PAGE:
The number four mistake, and another of the division points between a trim for a shoe/ pasture trim and a barefoot trim, is the lack of the mustang roll or bevel. Again when setting a shoe, no roll at the edge of the hoof wall is necessary and adding one would be incorrect. The roll simulates the wear pattern seen on wild horses and is supposed to push the whole hoof capsule together thus reducing pulling the walls away from the internal structures. I see huge rolls and I see tiny rolls, it’s almost a trimmer’s individual signature. But without setting a shoe, the roll is mandatory in my opinion, especially if you want to reduce chipping and cracking of the hoof wall.

The last “mistake” we will discuss is chopping off huge pieces of frog. Only clean up the loose flaps and any tissue attacked by fungus or thrush. Leave absolutely all the frog you can. It’s a blood pump and a cushion. The horse needs it. Don’t shave it off just to make it look pretty and clean. An ugly frog is a happy frog.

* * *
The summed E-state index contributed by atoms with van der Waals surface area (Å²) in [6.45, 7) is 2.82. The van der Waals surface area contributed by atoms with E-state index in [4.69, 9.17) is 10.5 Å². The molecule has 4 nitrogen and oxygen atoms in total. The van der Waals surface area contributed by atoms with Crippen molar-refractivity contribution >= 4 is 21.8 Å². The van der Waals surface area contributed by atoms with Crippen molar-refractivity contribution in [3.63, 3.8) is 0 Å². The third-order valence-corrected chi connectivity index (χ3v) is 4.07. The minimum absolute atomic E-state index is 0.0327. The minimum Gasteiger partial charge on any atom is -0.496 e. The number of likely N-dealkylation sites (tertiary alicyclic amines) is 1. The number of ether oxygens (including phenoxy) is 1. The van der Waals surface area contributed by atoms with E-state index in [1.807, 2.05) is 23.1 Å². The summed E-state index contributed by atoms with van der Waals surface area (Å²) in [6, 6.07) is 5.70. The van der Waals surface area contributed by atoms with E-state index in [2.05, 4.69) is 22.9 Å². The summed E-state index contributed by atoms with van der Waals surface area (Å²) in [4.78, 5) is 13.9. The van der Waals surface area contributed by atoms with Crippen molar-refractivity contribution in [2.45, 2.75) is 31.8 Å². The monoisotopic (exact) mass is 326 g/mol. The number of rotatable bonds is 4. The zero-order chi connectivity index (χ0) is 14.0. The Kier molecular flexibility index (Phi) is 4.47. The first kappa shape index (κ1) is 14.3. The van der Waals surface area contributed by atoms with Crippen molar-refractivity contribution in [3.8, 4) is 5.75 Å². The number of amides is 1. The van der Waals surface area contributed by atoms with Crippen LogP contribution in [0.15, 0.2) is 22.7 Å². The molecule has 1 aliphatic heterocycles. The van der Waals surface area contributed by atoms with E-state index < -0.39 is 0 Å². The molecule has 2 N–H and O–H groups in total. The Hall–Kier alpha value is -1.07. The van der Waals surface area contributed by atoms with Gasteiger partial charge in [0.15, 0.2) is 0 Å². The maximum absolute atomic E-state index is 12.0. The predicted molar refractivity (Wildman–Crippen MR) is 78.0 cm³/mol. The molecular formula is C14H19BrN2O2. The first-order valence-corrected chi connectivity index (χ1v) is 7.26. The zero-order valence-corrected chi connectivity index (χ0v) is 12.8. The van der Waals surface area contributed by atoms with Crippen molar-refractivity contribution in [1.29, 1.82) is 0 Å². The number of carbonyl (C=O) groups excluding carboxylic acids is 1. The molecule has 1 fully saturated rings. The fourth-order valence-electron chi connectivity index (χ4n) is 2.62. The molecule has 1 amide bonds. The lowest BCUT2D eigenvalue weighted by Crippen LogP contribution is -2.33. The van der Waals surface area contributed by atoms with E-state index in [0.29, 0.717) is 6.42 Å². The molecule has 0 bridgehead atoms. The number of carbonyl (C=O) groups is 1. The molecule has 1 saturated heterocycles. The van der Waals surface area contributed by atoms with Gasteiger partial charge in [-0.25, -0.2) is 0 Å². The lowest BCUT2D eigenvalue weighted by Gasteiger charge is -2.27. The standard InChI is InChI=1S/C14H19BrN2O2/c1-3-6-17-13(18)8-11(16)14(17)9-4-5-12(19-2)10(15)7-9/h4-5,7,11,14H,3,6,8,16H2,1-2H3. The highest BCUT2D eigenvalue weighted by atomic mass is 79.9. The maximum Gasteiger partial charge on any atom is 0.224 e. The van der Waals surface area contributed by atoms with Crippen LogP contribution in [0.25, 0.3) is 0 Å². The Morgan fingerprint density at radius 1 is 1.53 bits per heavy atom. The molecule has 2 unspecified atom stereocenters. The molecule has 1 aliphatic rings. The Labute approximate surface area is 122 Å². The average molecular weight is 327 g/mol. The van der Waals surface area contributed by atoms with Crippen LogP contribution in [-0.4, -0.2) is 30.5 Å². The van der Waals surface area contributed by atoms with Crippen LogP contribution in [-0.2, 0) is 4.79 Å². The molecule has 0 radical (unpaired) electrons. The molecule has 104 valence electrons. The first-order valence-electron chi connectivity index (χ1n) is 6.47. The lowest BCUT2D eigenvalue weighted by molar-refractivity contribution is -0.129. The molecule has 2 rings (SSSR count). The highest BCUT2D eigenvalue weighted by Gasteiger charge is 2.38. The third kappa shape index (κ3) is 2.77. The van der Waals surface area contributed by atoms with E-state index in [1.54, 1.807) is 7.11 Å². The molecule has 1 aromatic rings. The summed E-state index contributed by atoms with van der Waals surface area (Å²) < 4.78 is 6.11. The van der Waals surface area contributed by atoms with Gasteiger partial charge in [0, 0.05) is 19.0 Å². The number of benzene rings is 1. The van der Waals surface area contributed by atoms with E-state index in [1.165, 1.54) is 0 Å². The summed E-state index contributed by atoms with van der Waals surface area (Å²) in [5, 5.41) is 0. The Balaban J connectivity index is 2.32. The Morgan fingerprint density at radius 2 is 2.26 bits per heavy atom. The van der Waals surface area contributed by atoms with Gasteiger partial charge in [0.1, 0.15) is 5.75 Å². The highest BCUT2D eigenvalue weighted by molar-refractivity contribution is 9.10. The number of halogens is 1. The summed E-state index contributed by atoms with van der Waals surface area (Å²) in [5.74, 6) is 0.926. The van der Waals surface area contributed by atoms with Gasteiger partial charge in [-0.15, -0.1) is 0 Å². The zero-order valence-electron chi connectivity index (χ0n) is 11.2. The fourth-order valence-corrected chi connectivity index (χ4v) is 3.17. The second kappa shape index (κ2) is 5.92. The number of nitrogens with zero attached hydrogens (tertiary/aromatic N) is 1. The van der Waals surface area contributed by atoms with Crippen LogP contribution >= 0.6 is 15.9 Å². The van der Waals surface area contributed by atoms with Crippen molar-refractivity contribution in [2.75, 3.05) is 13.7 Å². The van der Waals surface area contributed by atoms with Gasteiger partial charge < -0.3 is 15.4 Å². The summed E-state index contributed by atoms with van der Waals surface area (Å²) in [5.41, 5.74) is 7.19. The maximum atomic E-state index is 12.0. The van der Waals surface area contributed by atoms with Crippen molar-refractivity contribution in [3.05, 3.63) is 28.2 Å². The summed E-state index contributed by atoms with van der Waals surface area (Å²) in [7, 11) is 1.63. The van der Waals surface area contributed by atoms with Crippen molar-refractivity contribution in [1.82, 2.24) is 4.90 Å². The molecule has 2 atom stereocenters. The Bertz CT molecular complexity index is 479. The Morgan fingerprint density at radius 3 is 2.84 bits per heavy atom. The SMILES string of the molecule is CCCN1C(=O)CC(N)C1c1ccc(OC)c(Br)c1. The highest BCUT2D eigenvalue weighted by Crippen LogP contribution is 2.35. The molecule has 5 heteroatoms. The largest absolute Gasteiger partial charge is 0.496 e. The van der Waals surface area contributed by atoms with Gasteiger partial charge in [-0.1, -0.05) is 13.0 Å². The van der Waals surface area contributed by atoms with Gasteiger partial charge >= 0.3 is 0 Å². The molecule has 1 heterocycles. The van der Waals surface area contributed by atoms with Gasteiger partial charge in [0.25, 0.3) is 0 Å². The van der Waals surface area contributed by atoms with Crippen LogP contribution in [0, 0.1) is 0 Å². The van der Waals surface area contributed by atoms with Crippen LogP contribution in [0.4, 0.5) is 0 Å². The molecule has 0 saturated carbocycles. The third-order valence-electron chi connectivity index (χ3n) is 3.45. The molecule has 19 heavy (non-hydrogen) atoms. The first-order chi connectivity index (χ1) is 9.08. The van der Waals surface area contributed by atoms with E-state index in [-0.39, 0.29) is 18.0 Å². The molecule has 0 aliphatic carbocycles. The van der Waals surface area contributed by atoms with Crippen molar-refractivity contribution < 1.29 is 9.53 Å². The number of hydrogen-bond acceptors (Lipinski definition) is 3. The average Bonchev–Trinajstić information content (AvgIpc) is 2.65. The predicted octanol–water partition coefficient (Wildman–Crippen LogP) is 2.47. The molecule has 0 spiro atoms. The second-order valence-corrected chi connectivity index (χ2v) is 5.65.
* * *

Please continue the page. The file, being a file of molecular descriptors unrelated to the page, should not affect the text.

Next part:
Trimming to set a shoe has rules and is done the way it is done for a reason. Trimming in the barefoot method has rules and reasons too. With the unshod foot flexing more easily than a shod foot, how the foot interacts with the ground is of utmost importance. Each trim must consider the end result, shod or bare. So, no matter if you are a shoer or a barefoot trimmer, the health of the horse, it’s current issues and what is interacting with the ground (a bare hoof or a shoe) are your concerns. But, a trim that is done to accommodate a metal shoe is not likely a good fit for a flexing bare hoof, just like a rolled and arched hoof would be a poor mate with a shoe.